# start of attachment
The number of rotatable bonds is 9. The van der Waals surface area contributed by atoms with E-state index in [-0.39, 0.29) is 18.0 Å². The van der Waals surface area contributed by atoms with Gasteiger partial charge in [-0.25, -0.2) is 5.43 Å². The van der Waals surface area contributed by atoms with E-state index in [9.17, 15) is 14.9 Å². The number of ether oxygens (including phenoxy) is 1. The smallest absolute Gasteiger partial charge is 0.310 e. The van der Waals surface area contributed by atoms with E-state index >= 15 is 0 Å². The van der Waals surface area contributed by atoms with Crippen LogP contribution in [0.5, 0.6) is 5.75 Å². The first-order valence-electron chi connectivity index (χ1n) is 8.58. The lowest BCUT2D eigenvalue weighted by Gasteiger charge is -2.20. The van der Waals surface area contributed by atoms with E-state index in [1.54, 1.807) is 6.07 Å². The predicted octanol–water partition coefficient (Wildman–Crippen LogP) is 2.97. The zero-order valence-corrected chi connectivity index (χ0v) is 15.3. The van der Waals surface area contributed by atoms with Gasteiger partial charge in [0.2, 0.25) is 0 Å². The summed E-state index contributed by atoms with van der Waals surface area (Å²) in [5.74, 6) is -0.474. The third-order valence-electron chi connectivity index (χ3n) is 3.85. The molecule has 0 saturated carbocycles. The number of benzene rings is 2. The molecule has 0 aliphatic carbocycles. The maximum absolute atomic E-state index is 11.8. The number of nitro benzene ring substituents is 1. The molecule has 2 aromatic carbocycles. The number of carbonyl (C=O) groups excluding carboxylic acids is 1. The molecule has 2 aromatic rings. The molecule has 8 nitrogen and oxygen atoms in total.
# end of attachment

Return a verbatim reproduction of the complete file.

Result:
The number of rotatable bonds is 9. The van der Waals surface area contributed by atoms with E-state index in [-0.39, 0.29) is 18.0 Å². The van der Waals surface area contributed by atoms with Gasteiger partial charge in [-0.25, -0.2) is 5.43 Å². The van der Waals surface area contributed by atoms with E-state index in [9.17, 15) is 14.9 Å². The number of ether oxygens (including phenoxy) is 1. The smallest absolute Gasteiger partial charge is 0.310 e. The van der Waals surface area contributed by atoms with E-state index >= 15 is 0 Å². The van der Waals surface area contributed by atoms with Crippen LogP contribution in [0.5, 0.6) is 5.75 Å². The first-order valence-electron chi connectivity index (χ1n) is 8.58. The lowest BCUT2D eigenvalue weighted by Gasteiger charge is -2.20. The van der Waals surface area contributed by atoms with E-state index in [1.54, 1.807) is 6.07 Å². The predicted octanol–water partition coefficient (Wildman–Crippen LogP) is 2.97. The zero-order valence-corrected chi connectivity index (χ0v) is 15.3. The van der Waals surface area contributed by atoms with Gasteiger partial charge in [0.2, 0.25) is 0 Å². The summed E-state index contributed by atoms with van der Waals surface area (Å²) in [5.74, 6) is -0.474. The third-order valence-electron chi connectivity index (χ3n) is 3.85. The molecule has 0 saturated carbocycles. The number of benzene rings is 2. The molecule has 0 aliphatic carbocycles. The maximum absolute atomic E-state index is 11.8. The number of nitro benzene ring substituents is 1. The molecule has 2 aromatic carbocycles. The number of carbonyl (C=O) groups excluding carboxylic acids is 1. The molecule has 2 aromatic rings. The molecule has 8 nitrogen and oxygen atoms in total.